Not “If” – Rather “When” Something Goes Wrong on Your Construction Site

 

 

If you’re a construction contractor who hasn’t experienced anything go wrong on one of your projects, you’re either brand new to the biz or you’re not being honest with yourself. Things go wrong.

The wrong size gizmos were ordered. Your top hand falls and is injured. The weather is playing havoc with the job site. Your supplier is totally out of the widgets you must have today (and won’t be able to get them in anytime soon.) Change orders are raining down on you.

Turns out a mistake was made

For many mistakes made on a construction job what is often required is stepping to the plate and explaining any mistakes or delays to your customer. This gives you the added advantage of being able to tell what you plan to do to that will fix or make up for the problem area. Being upfront and honest concerning the problem adds to the ability your client has to put trust in you to complete the project for them.

Even when there has been a natural disaster you can stay ahead of the rebuild game through planning and preparation. Construction Executive offers these valuable tips concerning taking steps to minimize operational downtime after a natural disaster.

Still, there are ways you can help to avoid some of the common problems found on construction sites and in construction businesses.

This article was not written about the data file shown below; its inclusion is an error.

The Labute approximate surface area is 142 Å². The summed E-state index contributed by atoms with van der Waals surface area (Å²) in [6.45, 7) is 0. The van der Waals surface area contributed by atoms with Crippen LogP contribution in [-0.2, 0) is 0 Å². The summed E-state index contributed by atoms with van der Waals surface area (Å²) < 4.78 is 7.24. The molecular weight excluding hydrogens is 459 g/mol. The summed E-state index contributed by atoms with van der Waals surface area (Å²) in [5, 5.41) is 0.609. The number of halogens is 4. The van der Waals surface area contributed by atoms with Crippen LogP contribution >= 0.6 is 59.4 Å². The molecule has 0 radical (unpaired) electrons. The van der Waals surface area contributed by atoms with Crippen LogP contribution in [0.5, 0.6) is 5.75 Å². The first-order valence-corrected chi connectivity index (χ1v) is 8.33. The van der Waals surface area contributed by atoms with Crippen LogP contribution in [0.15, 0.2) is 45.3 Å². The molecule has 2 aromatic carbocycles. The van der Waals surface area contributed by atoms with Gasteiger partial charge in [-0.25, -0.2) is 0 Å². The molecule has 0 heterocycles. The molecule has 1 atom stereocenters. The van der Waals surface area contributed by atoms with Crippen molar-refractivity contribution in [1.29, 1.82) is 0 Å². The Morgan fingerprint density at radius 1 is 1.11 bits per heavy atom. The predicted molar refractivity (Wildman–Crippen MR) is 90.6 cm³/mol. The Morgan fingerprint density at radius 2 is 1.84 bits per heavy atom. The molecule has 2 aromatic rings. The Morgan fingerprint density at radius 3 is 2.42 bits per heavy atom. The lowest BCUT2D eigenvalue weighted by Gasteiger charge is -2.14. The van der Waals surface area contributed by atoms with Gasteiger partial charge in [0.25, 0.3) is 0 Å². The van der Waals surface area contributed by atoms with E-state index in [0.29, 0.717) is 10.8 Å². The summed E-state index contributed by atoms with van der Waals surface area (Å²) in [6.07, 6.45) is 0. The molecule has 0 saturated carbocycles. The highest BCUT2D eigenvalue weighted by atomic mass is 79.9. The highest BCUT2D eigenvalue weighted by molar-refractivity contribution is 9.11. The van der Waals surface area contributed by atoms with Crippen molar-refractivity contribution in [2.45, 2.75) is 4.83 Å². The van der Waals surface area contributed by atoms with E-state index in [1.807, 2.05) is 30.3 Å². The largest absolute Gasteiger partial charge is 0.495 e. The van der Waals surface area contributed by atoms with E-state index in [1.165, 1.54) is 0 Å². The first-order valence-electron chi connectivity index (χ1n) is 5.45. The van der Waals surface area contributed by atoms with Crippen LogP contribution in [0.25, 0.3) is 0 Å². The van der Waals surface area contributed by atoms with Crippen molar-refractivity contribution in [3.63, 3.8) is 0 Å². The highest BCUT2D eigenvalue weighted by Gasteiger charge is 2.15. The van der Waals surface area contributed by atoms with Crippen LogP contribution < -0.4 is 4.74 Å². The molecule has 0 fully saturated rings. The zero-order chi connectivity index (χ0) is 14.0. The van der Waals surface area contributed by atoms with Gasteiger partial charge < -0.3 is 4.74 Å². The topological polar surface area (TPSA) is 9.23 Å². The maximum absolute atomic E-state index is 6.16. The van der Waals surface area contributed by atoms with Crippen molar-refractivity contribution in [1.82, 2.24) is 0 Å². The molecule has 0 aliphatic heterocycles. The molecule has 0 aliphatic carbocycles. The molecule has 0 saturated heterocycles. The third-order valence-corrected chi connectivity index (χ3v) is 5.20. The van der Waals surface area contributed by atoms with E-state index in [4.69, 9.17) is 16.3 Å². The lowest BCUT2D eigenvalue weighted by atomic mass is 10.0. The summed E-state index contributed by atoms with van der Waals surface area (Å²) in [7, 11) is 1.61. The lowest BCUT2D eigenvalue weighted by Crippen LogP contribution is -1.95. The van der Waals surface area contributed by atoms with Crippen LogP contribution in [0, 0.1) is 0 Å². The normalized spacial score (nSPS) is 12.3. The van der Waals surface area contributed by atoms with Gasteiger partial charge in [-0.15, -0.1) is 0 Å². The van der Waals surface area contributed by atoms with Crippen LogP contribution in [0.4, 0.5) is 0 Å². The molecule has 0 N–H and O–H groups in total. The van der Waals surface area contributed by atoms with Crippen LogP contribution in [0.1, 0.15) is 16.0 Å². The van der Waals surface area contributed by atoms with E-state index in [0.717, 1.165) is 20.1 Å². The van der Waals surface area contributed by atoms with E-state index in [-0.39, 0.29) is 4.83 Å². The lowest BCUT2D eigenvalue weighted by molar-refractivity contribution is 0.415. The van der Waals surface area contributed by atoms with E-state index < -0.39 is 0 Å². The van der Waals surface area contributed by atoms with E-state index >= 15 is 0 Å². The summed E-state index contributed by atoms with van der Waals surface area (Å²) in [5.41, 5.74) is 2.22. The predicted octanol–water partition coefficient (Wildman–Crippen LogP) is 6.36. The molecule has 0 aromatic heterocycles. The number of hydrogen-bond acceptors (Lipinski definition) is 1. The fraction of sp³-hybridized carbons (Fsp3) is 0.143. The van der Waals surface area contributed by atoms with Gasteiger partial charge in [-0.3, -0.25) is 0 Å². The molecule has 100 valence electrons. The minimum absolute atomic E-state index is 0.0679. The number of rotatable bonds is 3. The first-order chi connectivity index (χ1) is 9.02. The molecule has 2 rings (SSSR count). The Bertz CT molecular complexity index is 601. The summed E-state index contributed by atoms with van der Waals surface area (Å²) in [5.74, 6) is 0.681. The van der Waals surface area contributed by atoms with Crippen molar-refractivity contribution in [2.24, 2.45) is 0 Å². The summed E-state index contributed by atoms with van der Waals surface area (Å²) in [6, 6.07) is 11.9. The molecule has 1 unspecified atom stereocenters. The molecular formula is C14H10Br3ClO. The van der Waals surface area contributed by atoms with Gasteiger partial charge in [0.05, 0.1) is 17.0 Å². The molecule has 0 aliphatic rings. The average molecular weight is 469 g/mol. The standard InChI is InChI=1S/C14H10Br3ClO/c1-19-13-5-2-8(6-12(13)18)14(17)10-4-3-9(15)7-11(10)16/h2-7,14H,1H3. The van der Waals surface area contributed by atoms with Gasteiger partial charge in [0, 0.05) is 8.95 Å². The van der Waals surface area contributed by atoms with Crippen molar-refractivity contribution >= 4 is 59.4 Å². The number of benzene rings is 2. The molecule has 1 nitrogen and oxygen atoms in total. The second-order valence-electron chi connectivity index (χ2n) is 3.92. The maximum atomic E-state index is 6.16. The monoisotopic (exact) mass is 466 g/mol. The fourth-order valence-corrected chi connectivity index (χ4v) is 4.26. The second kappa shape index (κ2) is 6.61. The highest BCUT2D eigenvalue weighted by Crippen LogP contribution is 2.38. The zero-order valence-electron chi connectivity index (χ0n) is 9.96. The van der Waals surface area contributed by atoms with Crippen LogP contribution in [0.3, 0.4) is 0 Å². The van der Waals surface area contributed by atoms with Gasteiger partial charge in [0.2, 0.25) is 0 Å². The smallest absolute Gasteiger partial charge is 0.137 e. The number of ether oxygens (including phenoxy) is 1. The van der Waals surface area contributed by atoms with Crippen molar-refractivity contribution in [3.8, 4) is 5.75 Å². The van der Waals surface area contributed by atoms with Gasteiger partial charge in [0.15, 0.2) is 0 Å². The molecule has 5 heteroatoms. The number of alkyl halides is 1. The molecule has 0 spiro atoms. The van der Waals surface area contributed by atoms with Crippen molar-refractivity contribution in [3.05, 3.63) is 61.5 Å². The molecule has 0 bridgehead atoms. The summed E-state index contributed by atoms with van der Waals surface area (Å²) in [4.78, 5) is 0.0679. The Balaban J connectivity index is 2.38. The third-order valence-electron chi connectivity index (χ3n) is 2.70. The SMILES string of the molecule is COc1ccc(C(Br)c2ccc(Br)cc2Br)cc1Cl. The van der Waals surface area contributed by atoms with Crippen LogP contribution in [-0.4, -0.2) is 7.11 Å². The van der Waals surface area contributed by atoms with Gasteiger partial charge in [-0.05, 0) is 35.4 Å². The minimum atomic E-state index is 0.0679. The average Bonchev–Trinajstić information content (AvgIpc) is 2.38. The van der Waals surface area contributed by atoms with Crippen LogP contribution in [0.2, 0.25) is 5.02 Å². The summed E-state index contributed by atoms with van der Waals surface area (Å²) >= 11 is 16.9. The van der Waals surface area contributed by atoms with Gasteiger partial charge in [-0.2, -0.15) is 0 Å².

Steps to mitigating risk

Be certain your contract covers all the details including who is responsible for what

Be sure to include information concerning how change orders will affect both the dollar amount as well as the time frame for the project.

Purchase the best insurance

Some things to consider are, general liability, workers’ compensation, commercial auto insurance, business owners insurance, project specific coverage, environmental legal liability, contractors errors and omissions insurance.

Hire and train your staff well

Build safety training into the routine of how your construction company operates. You can’t tack on the idea of safety training as an afterthought or a “once in a while” meeting that takes place following an accident. Putting safety at the top of your list of ways your construction company benefits both your employees as well as your clients is a sound way to keep the risk factor in control.

Establish formal policies and procedures concerning risk management

Identify the hazard, assess the extent of the risk, provide measures to control the risk and manage any residual risk. This article from Capterra offers much information concerning the identification and control of risks.